Albert Einstein famously stated, “We cannot solve our problems with the same thinking we used when we created them.” The challenge we face with habitat loss is an uphill battle against human growth and development. We have to stop pointing fingers and reverse these trends using the assets at our disposal. Ultimately, the Zoo Within a Zoo program will help develop a cascading evolution of perception of what wildlife conservation can look like today and resonate loudly during a point in time that many scientists consider the tipping point for international conservation work. I believe it’s time we begin engaging our guests and global citizenry as allies in the race against extinction in ways where they can meaningfully contribute, and moreover be inspired to do more to save wildlife. And now is the time to acknowledge and protect the animals that have, until recently, been denied charismatic relevance. Our guests can witness foraging bumblebees first-hand and even better, they can do something to help them. This makes conservation not an abstract, pie-in-the-sky notion, but something that is active, community building and hopeful for everyone on all parts of the planet.
The awakening we see among our public is real, and we must take advantage of this opportunity for zoos and aquariums to elevate our image and perpetuate our guests’ belief in our intent by creating something tangible - an everyday experience. This will ignite an introduction and an engagement into our already established and successful global impacts in conservation. Through the Zoo Within a Zoo Program we will continue to orchestrate the growing appreciation of all wildlife, wildlife that comes in all shapes and sizes. We will do this by advancing the future of conservation awareness – one zoo, one flower bed, one park space, one acre at a time.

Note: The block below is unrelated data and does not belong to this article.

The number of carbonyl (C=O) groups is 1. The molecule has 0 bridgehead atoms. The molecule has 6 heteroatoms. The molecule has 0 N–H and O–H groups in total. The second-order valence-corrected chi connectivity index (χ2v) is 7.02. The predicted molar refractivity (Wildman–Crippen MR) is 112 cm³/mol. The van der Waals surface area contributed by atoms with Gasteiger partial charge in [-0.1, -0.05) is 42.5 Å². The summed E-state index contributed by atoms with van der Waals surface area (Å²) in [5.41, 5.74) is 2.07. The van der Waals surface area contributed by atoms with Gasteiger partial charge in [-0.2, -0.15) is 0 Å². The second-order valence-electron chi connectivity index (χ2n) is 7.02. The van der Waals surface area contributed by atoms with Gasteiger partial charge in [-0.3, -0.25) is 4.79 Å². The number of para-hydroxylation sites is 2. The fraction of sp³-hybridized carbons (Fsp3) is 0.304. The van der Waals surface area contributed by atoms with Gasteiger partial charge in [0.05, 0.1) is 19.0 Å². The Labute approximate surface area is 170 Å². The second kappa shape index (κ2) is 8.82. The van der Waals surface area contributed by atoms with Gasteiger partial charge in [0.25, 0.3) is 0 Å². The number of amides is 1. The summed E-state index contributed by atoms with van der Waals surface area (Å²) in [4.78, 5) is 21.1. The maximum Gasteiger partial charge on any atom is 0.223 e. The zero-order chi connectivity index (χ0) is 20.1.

About Butterfly Pavilion:
Butterfly Pavilion is the world’s only stand-alone, Association of Zoos and Aquariums-accredited invertebrate zoo dedicated to transforming the way people think about the small but mighty animals that are the hidden heroes of the animal kingdom. As the leader in invertebrate knowledge, inspiration and connection, and as a member institution of the Scientific and Cultural Facilities District, Butterfly Pavilion works to foster an appreciation of these critical animals by educating the public about the need to protect and care for threatened habitats globally, while conducting research for solutions in invertebrate conservation. Whether it is providing unique, hands-on learning experiences in our exhibits and educational programs, conducting new research that sets the standard for zoos across the country or building innovative solutions for species and habitat conservation in countries around the world, Butterfly Pavilion is leading the way in ensuring invertebrates are protected for the future. Learn more at Butterflies.org.